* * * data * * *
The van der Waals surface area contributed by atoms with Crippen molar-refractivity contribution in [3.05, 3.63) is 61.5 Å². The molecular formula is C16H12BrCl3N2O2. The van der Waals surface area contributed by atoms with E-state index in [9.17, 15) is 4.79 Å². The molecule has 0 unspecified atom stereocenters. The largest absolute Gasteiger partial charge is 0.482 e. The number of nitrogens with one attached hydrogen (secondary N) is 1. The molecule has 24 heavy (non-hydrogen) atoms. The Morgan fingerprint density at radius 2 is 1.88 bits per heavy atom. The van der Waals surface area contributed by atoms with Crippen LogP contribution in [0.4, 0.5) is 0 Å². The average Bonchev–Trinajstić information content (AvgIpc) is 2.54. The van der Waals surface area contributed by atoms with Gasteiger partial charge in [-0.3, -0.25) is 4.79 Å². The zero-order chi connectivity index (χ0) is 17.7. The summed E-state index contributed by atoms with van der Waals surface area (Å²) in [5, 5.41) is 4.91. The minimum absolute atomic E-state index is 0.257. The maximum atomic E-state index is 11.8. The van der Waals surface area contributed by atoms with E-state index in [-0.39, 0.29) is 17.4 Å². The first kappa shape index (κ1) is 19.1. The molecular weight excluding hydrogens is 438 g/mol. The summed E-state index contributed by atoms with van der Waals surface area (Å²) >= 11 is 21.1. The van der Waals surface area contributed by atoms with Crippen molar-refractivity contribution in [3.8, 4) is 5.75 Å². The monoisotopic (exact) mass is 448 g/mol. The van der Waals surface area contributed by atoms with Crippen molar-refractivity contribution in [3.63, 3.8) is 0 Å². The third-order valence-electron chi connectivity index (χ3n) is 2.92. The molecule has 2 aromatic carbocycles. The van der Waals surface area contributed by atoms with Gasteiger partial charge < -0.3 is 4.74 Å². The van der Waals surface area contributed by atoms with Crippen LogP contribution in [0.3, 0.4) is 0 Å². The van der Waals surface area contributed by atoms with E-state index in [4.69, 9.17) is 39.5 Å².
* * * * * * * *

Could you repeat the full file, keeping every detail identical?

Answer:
The van der Waals surface area contributed by atoms with Crippen molar-refractivity contribution in [3.05, 3.63) is 61.5 Å². The molecular formula is C16H12BrCl3N2O2. The van der Waals surface area contributed by atoms with E-state index in [9.17, 15) is 4.79 Å². The molecule has 0 unspecified atom stereocenters. The largest absolute Gasteiger partial charge is 0.482 e. The number of nitrogens with one attached hydrogen (secondary N) is 1. The molecule has 24 heavy (non-hydrogen) atoms. The Morgan fingerprint density at radius 2 is 1.88 bits per heavy atom. The van der Waals surface area contributed by atoms with Crippen LogP contribution in [0.4, 0.5) is 0 Å². The average Bonchev–Trinajstić information content (AvgIpc) is 2.54. The van der Waals surface area contributed by atoms with Gasteiger partial charge in [-0.3, -0.25) is 4.79 Å². The zero-order chi connectivity index (χ0) is 17.7. The summed E-state index contributed by atoms with van der Waals surface area (Å²) in [5, 5.41) is 4.91. The minimum absolute atomic E-state index is 0.257. The maximum atomic E-state index is 11.8. The van der Waals surface area contributed by atoms with E-state index in [-0.39, 0.29) is 17.4 Å². The first kappa shape index (κ1) is 19.1. The molecular weight excluding hydrogens is 438 g/mol. The summed E-state index contributed by atoms with van der Waals surface area (Å²) >= 11 is 21.1. The van der Waals surface area contributed by atoms with Crippen molar-refractivity contribution in [3.8, 4) is 5.75 Å². The monoisotopic (exact) mass is 448 g/mol. The van der Waals surface area contributed by atoms with Crippen molar-refractivity contribution in [3.63, 3.8) is 0 Å². The third-order valence-electron chi connectivity index (χ3n) is 2.92. The molecule has 2 aromatic carbocycles. The van der Waals surface area contributed by atoms with Gasteiger partial charge < -0.3 is 4.74 Å². The van der Waals surface area contributed by atoms with Crippen LogP contribution in [0.3, 0.4) is 0 Å². The van der Waals surface area contributed by atoms with E-state index in [4.69, 9.17) is 39.5 Å².